forward movement <the drum section kept the         covered with food <I want a ham sandwich for
rhythm steady>                                      lunch>

rid·i·cule                                          sar·cas·tic
noun                                                adjective
DERISION, MOCKERY <Pauline         was subject to   having the character of sarcasm <Your
the ridicule of the class>                          sarcastic criticism is not welcome>

ri·dic·u·lous                                       sa·tir·i·cal
adjective                                           adjective
arousing or deserving ridicule : ABSURD ,           of, relating to, or constituting trenchant wit,
PREPOSTEROUS <Your idea to paint the house          irony, or sarcasm used to expose and discredit
orange is ridiculous>                               vice or folly <The satirical play exposed the
                                                    ignorance of the king>
noun                                                sat·is·fac·tion
the act of rivaling : the state of being a rival    noun
: COMPETI TION <There was a huge rivalry            the quality or state of being satisfied
between Tom and Jake over who would be              : CONTENTMENT <I had a feeling of
captain of the team>                                satisfaction after I ate my sandwich>
sat·is·fied                                         noun
verb                                                a plan or program of action; especially : a crafty
to gratify to the full : APPEASE <Judy was          or secret one <What crazy scheme are you up
satisfied by the outcome of the trial>              to?>
noun                                                schol·ar·ship
small shallow dish in which a cup is set at table   noun
<The cup and saucer were part of a set china>       a grant-in-aid to a student (as by a college or
                                                    foundation) <Many students cannot afford to
saun·ter                                            pay for college so they must receive a
intransitive verb                                   scholarship>
to walk about in an idle or leisurely manner
<Don‟t saunter in here with those dirty feet!>      sci·en·tif·ic
sau·sage                                            of, relating to, or exhibiting the methods or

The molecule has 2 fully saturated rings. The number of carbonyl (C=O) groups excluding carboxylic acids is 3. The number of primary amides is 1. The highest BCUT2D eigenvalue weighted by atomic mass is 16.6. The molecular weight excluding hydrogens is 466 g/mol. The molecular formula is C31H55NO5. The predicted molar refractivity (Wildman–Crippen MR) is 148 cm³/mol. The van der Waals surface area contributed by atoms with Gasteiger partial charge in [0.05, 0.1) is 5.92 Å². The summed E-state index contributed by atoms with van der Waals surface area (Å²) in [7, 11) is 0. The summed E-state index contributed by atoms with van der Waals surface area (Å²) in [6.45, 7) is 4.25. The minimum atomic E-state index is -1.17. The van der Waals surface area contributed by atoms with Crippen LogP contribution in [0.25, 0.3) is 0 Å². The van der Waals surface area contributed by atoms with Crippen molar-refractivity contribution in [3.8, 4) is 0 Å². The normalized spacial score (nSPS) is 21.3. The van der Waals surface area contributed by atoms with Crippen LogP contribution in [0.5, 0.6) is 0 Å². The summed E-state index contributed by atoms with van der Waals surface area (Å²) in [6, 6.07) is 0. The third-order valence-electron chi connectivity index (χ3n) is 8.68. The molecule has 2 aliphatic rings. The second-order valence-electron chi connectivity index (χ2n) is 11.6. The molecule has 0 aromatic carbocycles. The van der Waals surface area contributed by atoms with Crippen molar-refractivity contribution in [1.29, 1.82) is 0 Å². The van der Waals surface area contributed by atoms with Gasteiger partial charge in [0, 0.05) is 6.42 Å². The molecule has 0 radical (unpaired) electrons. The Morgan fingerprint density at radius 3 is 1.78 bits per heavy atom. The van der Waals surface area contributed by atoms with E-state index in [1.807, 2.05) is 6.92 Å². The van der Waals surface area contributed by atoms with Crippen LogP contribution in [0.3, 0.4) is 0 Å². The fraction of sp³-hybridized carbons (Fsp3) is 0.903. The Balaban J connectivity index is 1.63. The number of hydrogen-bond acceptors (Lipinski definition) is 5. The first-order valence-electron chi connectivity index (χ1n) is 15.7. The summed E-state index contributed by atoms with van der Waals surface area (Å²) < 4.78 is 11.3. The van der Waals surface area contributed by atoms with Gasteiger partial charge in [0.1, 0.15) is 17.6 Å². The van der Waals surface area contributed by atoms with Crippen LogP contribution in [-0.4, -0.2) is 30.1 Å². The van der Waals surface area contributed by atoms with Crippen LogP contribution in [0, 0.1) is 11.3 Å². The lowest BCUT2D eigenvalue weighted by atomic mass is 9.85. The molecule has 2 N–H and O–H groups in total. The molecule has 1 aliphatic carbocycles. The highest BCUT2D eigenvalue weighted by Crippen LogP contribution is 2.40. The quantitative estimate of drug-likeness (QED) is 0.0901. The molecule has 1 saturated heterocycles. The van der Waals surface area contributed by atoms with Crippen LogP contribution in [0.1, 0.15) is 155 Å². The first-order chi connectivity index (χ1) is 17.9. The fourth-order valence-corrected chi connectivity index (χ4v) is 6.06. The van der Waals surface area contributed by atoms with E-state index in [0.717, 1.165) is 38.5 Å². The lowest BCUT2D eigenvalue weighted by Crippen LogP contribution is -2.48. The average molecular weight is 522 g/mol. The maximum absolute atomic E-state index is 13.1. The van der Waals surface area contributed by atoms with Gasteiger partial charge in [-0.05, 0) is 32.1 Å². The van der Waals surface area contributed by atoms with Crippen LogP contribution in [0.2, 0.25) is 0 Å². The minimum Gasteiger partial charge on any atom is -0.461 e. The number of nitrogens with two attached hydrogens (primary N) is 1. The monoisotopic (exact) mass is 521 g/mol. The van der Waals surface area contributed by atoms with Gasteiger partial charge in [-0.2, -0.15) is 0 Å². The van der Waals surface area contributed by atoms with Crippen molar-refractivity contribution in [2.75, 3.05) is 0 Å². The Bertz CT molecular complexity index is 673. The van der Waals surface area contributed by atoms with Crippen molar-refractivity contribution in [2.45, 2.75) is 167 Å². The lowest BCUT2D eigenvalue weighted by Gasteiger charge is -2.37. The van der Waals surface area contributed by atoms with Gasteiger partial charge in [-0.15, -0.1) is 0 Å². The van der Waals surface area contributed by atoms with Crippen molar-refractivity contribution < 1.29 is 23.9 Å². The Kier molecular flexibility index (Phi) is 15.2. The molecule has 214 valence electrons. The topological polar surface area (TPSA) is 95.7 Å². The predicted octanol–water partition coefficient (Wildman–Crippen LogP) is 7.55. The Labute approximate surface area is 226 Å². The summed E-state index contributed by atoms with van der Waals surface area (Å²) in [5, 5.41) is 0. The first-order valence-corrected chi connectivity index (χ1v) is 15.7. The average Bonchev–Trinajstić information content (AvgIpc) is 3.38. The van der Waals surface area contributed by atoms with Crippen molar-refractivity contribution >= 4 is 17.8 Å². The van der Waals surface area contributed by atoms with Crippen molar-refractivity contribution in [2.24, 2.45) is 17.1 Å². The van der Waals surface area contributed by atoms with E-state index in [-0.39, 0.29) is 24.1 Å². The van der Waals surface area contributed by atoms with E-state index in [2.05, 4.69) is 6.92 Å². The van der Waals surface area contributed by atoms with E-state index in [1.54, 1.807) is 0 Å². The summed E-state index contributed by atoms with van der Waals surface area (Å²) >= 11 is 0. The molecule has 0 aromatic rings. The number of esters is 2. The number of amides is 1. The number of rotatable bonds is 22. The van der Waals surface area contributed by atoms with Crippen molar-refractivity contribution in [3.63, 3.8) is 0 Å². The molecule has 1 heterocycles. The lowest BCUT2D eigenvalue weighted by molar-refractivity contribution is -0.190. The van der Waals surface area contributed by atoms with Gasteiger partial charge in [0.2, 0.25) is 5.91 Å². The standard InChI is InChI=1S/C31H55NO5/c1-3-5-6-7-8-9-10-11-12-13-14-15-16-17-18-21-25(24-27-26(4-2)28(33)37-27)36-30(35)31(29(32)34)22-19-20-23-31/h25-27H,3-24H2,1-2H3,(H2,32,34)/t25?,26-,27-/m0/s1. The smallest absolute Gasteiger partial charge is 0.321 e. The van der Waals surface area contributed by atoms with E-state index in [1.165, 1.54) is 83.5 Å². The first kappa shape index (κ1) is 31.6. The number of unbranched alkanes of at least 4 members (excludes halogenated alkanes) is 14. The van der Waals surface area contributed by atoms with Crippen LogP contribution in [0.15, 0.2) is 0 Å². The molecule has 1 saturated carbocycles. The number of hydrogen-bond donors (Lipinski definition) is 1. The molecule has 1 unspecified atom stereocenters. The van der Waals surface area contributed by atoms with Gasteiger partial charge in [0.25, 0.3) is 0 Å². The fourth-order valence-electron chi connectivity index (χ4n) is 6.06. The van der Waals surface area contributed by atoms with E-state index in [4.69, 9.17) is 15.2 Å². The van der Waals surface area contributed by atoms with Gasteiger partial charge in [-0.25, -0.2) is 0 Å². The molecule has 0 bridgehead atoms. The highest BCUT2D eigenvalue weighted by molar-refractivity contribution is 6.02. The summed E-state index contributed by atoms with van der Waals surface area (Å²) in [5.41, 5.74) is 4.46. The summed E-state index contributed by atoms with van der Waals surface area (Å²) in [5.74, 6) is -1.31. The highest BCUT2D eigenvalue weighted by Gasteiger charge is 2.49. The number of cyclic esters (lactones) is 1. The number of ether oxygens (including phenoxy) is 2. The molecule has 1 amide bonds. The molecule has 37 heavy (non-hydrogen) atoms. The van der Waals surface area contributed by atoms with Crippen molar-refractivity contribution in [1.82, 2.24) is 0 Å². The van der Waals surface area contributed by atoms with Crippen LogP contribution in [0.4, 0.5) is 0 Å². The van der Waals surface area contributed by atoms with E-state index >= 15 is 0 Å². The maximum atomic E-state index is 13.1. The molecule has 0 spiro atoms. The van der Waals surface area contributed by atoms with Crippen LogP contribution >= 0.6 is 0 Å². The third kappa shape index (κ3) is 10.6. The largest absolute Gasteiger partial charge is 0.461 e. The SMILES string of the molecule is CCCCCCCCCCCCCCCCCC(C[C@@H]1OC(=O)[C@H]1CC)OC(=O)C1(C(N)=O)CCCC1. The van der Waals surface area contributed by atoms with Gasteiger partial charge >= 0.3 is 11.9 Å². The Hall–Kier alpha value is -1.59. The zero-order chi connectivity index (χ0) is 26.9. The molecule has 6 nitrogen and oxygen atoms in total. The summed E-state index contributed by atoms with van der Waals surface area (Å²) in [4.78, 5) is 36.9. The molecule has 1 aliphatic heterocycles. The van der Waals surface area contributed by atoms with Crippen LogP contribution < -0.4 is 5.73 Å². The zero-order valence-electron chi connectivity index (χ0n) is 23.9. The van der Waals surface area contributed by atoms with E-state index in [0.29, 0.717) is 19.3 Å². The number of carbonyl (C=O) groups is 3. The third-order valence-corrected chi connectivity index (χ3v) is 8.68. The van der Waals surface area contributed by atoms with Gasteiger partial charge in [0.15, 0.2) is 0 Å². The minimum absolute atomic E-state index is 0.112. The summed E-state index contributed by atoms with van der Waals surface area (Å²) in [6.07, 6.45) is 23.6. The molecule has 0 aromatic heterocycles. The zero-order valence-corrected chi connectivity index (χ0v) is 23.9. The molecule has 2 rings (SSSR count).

noun                                                principles of science <Dr. Watson used
a highly seasoned minced meat (as pork)             scientific methods to organize his experiment>
usually stuffed in casings of prepared animal
intestine; also : a link or patty of s ausage <I    scrip·ture
would like sausage and eggs for breakfast>          noun
                                                    a body of writings considered sacred or
scape·goat                                          authoritative <according to scripture, you
noun                                                should not steal>
one that bears the blame for others <Marvin
was the scapegoat for the whole team>               scuf·fle
                                                    intransitive verb
scar·ci·ty                                          to struggle at close quarters with disorder and
noun                                                confusion <The boys started to scuffle, then
the quality or state of being scarce; especially    began to fight>
: want of provisions for the support of life <The
scarcity of food meant that many deer would         se·clu·sion
starve this winter>                                 noun
                                                    the act of secluding : the condition of being
scen·ery                                            secluded or isolated <The prisoner was placed
noun                                                in seclusion for punishment>
a picturesque view or landscape <I enjoyed the
beautiful scenery on our car ride>                  sec·re·tary
sched·ule                                           one employed to handle correspondence and
noun                                                manage routine and detail work for a superior
a written or printed list, catalog, or inventory;   <I‟ll have my secretary make the appointment>
also : TIMETABLE <the work schedule is posted
next to the time clock>
seis·mo·graph                                         sev·er·al
noun                                                  adjective
apparatus to measure and record vibrations            more than two but fewer than many < several